Tea, Crumpets and Sexual Harassment: a London Memoire

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Story time with Marryl.

If you follow my (obnoxious) Instagram, you’ll know that I spent the last week and a half in the United Kingdom. I was in need of a vacation, and my friend Sarah, who is studying law in London, generously offered me a free place to stay and travel buddy. In this case, Instagram did parallel reality and I had an incredible time.

Up until the very end.

I spent my final night in London out with another friend from the city. At the end of the night we were heading home in opposite directions, so we parted ways around midnight, however at this point in my trip I had conquered the underground and felt more than confident in my ability to get home alone. After all, Sarah lives only a 5 minute walk from a tube stop, up a well-lit street.

But a minute or so into my walk, I saw two men in my peripherals coming up to the main road from a side street. They were loud and boisterous, possibly drunk, so while I kept my gaze ahead, I could hear that they turned to walk in the same direction as me, about 10 or 15 metres back. But I continued along my way, mostly unfazed.

Until they started talking to me.

They both called out, trying to get my attention. Things like, “hey girl, hey black leggings.” There were definitely a few “sweethearts” thrown in there. I can’t remember anything more specific because my heart was pumping all the way up to my ears, but the were not kind words at all. And they certainly were not happy that I didn’t turn around.

Still a ways from the apartment, the fear really started to creep in. I called my friend who I had just been with, and when he picked up and asked how I was, I said loudly into the phone, “yeah I’m fine, babe. Almost home,” and then whispered to him that I was being followed. I was hoping that maybe these men would back off if they thought I was on the phone with my boyfriend. Or maybe they wouldn’t do anything if they knew someone was listening.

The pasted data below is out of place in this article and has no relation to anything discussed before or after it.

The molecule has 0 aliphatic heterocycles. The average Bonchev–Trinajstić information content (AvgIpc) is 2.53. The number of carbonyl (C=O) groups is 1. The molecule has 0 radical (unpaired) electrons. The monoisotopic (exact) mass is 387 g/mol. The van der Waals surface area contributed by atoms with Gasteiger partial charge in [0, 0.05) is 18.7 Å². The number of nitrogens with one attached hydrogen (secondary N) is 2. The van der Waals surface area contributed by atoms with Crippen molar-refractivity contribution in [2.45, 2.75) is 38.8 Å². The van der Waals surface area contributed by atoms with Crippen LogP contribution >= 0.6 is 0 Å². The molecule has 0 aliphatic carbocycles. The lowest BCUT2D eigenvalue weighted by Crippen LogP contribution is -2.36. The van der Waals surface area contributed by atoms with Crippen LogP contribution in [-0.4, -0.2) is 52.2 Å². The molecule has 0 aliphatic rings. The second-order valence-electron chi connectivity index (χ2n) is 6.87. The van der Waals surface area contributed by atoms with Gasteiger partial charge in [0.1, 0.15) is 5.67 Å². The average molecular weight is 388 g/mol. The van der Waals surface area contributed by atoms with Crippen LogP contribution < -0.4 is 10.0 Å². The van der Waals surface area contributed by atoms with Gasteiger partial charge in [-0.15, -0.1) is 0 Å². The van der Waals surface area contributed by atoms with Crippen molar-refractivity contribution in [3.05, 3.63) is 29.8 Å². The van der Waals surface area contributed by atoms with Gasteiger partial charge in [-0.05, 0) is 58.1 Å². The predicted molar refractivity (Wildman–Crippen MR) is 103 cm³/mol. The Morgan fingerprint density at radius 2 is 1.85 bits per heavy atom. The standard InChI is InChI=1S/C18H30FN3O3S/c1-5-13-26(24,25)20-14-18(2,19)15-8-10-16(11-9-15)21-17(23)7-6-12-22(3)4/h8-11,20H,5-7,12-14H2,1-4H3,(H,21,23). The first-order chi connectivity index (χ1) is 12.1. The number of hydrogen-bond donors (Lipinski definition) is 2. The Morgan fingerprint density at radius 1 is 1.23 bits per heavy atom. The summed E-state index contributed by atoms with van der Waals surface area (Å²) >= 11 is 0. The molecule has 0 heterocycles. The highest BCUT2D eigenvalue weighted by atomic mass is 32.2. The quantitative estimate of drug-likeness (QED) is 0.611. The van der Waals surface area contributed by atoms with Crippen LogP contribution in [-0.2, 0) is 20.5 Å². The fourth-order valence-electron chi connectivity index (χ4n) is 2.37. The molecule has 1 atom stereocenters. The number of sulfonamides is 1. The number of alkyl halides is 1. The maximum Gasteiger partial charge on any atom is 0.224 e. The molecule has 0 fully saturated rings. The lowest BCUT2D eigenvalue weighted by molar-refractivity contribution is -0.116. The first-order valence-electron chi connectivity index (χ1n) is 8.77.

My friend lost service and the phone call cut out. I was alone again. I was approaching the apartment, the door of which is down a short, dark path with a broken outdoor light. I wasn’t confident with using the keys to unlock it, so I started to panic that this brief moment of trying to enter the building would give them an opportunity. I tried calling Sarah, hoping maybe she could meet me outside, however she was (as to be expected) asleep. I was shaking, and started breathing faster. I was alone, outnumbered, in a foreign country, with no idea what to do or how this would end. The world started spinning.

Then seemingly out of no where an older man walked past me, headed in the opposite direction. My heart and mind racing, instinct kicked in and I stopped and turned and asked this man, “excuse me, could you do me a favour? Could you please stand right here while I go into my apartment?” He looked confused, but obliged, and stood near the gate as I walked up to the door. I didn’t take the time to explain, because I didn’t have the time. As this happened, then two men caught up to me, and though I kept my focus to the door, I could hear them continuing to shout at me, and at the man helping. But I managed to unlock the door, slip inside, and hear the loud, relieving click of the door locking behind me, their voices still burning my ears.

And then I broke down crying.

It all caught up to me. I was so scared. I don’t remember the last time I experienced such blind fear like that. I won’t dwell too much on the “could have” of it all, because the important thing is whatever could have happened, didn’t. All things considered, I’m fine. And incredibly lucky and thankful.

Once I stopped shaking and the fear subsided, it was quickly replaced with anger. And I’m still so angry. Angry that these strangers could ruin a perfect night. Angry that they got to me. That the next morning, I almost cried again walking back up that street, but this time in broad daylight. Angry that the next time I have to go anywhere alone at night, I know I’ll automatically be afraid. Or maybe I’ll change my plans or not go out or feel the need to only travel in groups. And that just not fucking fair. None of this is my fault. Not the time of night. Not being alone. Not what I was wearing. It is 100% the fault of these two men who actively chose to harass a stranger on the street. And yet they get off scot-free, and I will be reliving that moment for a long time.